Posted: October 14, 2008
When looking for rocky planets that could support life in other solar systems, astronomers should consider looking outside the ‘Goldilock’s Zone’ of habitability, say scientists presenting their research at the Division of Planetary Sciences meeting.
The so-called habitable zone of a solar system defines the distance from the parent star where conditions are just right for life to prevail. For our own Solar System, planets like Venus and Mercury are too hot for life, and those in the outer Solar System are far too cold. Earth is the only planet awash with liquid water, one of the requisites for life as we know it.
MOA-2007-BLG-192Lb was the first 'small’ exo-Earth to be discovered at 3.3 Earth masses (see our report on this discovery here). It orbits a brown dwarf star with a mass just six percent of our Sun. Scientists speculate that it is a rock-ice planet, possibly with a liquid ocean covering its surface. Image: NASA.
But there is a significant difference between our Solar System and extrasolar systems. While our planets move around the Sun with relatively circular orbits, the majority of extrasolar planets found to date have highly elongated orbits. This causes the planet to be stretched by tides when it is near the star, and less when the planet is farther from its star. The resulting friction generates internal heat, which drives the planet's geophysical processes such as volcanic activity or plate tectonics.
A similar process happens on Io, one of Jupiter’s moons, which is locked into an orbit influenced by the gravity of the other Galilean satellites - Europa, Ganymede and Callisto - and of course Jupiter itself. Jupiter pulls Io inward toward itself, while the gravity of the outer moons pull it in the opposite direction. These opposing forces cause the distance between Io and Jupiter to vary, making Io's orbit slightly elliptical. As a result, Io is subjected to tremendous tidal forces that alternately squeeze and stretch its interior, causing the surface to rise and fall by up to 100 metres a day and forcing molten material and gases out through fractures in the crust and onto the surface as lava. Similarly, this tidal heating is thought to maintain a liquid ocean underneath Europa’s icy shell.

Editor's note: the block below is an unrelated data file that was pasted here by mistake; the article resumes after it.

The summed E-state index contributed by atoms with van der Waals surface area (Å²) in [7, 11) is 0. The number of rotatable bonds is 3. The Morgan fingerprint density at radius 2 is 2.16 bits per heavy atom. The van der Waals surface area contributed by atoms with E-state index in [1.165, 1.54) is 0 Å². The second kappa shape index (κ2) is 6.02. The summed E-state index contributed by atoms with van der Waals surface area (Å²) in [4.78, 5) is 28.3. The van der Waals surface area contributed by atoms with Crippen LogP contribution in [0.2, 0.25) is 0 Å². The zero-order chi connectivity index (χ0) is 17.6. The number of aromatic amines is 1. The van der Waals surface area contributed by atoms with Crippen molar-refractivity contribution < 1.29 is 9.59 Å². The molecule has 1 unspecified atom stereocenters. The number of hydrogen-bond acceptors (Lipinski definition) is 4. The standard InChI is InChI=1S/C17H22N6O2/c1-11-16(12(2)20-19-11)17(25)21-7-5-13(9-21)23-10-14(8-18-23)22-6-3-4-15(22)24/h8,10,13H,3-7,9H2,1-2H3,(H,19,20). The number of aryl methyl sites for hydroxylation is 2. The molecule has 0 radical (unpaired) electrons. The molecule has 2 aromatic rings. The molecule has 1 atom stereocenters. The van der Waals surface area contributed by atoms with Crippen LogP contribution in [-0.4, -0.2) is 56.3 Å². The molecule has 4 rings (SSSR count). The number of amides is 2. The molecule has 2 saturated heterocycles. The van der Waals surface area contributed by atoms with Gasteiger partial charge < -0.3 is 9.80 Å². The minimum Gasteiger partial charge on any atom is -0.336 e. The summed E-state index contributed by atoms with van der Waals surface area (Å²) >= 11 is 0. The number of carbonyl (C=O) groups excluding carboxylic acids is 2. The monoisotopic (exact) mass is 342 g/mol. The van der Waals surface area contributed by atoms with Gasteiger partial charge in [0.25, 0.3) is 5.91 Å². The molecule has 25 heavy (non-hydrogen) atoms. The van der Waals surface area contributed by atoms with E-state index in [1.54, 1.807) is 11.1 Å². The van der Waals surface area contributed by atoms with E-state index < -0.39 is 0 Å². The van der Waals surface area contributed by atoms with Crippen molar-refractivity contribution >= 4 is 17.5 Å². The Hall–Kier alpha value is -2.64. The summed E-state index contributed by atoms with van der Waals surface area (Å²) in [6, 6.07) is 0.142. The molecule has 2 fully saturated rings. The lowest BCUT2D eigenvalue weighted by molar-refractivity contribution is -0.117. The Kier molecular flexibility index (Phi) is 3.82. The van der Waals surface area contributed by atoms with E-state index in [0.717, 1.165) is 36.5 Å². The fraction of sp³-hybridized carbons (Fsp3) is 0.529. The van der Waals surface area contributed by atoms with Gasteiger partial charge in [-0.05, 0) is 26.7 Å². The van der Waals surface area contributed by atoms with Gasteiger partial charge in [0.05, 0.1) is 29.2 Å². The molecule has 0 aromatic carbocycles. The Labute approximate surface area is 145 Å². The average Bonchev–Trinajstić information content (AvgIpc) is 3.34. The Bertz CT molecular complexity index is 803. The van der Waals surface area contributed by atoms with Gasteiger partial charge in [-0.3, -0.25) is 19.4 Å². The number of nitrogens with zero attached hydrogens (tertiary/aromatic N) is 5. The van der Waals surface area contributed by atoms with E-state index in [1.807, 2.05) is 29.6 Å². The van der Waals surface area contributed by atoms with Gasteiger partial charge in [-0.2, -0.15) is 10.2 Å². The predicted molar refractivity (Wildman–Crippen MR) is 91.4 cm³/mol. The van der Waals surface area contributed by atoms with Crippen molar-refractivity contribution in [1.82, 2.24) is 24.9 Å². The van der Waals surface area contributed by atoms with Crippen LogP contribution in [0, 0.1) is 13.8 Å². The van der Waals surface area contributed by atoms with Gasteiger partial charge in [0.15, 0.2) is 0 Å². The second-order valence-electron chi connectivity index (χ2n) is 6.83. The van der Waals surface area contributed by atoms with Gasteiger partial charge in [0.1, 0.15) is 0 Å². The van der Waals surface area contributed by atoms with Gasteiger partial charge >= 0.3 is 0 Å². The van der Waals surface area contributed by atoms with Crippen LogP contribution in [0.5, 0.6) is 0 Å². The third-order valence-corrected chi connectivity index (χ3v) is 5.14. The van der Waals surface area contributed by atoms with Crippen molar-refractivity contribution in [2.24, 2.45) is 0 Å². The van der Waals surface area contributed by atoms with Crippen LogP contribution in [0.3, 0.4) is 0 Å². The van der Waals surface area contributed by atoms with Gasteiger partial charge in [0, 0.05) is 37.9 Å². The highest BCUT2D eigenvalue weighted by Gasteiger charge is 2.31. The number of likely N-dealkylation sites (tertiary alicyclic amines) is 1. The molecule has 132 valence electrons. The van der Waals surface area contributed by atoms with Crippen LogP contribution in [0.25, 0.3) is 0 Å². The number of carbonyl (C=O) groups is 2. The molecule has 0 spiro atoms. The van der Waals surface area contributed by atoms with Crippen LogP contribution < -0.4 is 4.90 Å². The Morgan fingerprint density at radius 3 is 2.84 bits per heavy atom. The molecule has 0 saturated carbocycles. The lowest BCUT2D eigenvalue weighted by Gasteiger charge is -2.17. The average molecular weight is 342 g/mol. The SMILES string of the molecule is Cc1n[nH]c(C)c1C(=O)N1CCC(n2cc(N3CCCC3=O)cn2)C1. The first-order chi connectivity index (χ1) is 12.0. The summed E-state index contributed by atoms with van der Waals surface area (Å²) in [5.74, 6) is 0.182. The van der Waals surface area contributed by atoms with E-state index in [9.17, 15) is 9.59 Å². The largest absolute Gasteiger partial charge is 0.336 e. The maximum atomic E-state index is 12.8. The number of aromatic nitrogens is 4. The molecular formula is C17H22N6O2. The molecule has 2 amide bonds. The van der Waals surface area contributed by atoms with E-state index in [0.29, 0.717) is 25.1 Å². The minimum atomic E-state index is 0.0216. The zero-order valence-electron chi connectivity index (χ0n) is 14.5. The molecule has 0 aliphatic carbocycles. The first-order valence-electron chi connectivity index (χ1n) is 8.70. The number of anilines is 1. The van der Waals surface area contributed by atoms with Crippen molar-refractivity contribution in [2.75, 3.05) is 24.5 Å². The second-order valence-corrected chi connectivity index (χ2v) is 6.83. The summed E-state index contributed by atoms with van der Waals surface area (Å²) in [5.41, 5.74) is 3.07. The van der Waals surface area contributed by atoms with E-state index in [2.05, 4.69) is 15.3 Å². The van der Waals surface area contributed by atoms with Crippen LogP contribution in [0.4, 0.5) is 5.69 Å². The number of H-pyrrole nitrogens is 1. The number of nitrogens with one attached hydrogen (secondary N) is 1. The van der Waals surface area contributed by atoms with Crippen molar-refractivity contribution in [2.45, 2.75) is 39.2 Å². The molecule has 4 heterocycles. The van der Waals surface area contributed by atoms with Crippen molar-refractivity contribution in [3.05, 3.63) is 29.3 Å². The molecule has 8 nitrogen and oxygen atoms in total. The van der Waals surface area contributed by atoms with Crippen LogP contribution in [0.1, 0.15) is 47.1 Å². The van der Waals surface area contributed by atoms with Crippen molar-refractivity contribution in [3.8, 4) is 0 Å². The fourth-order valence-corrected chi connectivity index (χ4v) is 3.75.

This heating process could create favourable conditions on exoplanets that might otherwise be too cold to sustain life, say Brian Jackson, Rory Barnes and Richard Greenberg of the University of Arizona's Lunar and Planetary Laboratory. As predicted for Europa, tidal heating on an exoplanet could warm that planet’s interior enough to create a liquid ocean. Tidal heating can also enhance outgassing of volatiles that contribute or replenish a planet's atmosphere through volcanism. Tidal heating also drives plate tectonics, a mechanism that checks excessive carbon dioxide from accumulating in a planetary atmosphere, producing the kind of deadly greenhouse atmosphere found on Venus.
Io is the most volcanically active planet in the Solar System, thanks to extensive tidal heating brought about by the push-pull of Jupiter and the Galilean Satellite's gravitational attraction. Image: The Galileo Project, JPL, NASA..
"Our study shows that tidal heating could produce enough heat to drive plate tectonics for billions of years, long enough for life to appear and flourish," Jackson said.
But while this heating process could add the missing ingredient for life to a planet, it could just as easily work against a potentially habitable planet. If the recently discovered ‘super-Earths’, which are about 2 to 10 times as massive as Earth are indeed rocky, tidal heating resulting from their irregular orbits may be great enough to melt them to produce volcanism on par with Io.
"Tidal heating scales with planet mass, so we expect that most easily detectable super-Earths will be dominated by volcanic activity," says Jackson. "That's one of our first conclusions from this work, that the first Earth-like planets found are probably going to be strongly heated and have big volcanoes. Even if Earth-like planets are found within the habitable zone, they may not be habitable because they will be overwhelmed by this tidal heating."
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